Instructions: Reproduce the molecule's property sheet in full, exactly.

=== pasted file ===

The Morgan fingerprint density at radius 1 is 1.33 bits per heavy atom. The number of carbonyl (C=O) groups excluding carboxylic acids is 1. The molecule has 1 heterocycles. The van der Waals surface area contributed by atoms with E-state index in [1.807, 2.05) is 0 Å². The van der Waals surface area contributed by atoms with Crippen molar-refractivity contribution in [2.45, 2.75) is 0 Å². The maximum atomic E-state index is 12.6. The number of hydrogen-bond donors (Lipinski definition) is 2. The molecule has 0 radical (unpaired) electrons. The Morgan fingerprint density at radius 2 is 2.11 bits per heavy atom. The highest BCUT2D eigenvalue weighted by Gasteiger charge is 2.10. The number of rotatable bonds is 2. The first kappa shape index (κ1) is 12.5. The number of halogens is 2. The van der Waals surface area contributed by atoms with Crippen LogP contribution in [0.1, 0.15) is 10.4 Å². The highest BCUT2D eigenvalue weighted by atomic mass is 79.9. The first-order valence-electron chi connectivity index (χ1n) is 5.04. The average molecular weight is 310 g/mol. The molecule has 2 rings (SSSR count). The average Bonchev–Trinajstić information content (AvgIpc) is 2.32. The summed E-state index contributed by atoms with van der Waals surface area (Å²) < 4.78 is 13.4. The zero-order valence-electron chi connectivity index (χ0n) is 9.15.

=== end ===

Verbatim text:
The Morgan fingerprint density at radius 1 is 1.33 bits per heavy atom. The number of carbonyl (C=O) groups excluding carboxylic acids is 1. The molecule has 1 heterocycles. The van der Waals surface area contributed by atoms with E-state index in [1.807, 2.05) is 0 Å². The van der Waals surface area contributed by atoms with Crippen molar-refractivity contribution in [2.45, 2.75) is 0 Å². The maximum atomic E-state index is 12.6. The number of hydrogen-bond donors (Lipinski definition) is 2. The molecule has 0 radical (unpaired) electrons. The Morgan fingerprint density at radius 2 is 2.11 bits per heavy atom. The highest BCUT2D eigenvalue weighted by Gasteiger charge is 2.10. The number of rotatable bonds is 2. The first kappa shape index (κ1) is 12.5. The number of halogens is 2. The van der Waals surface area contributed by atoms with Crippen LogP contribution in [0.1, 0.15) is 10.4 Å². The highest BCUT2D eigenvalue weighted by atomic mass is 79.9. The first-order valence-electron chi connectivity index (χ1n) is 5.04. The average molecular weight is 310 g/mol. The molecule has 2 rings (SSSR count). The average Bonchev–Trinajstić information content (AvgIpc) is 2.32. The summed E-state index contributed by atoms with van der Waals surface area (Å²) < 4.78 is 13.4. The zero-order valence-electron chi connectivity index (χ0n) is 9.15.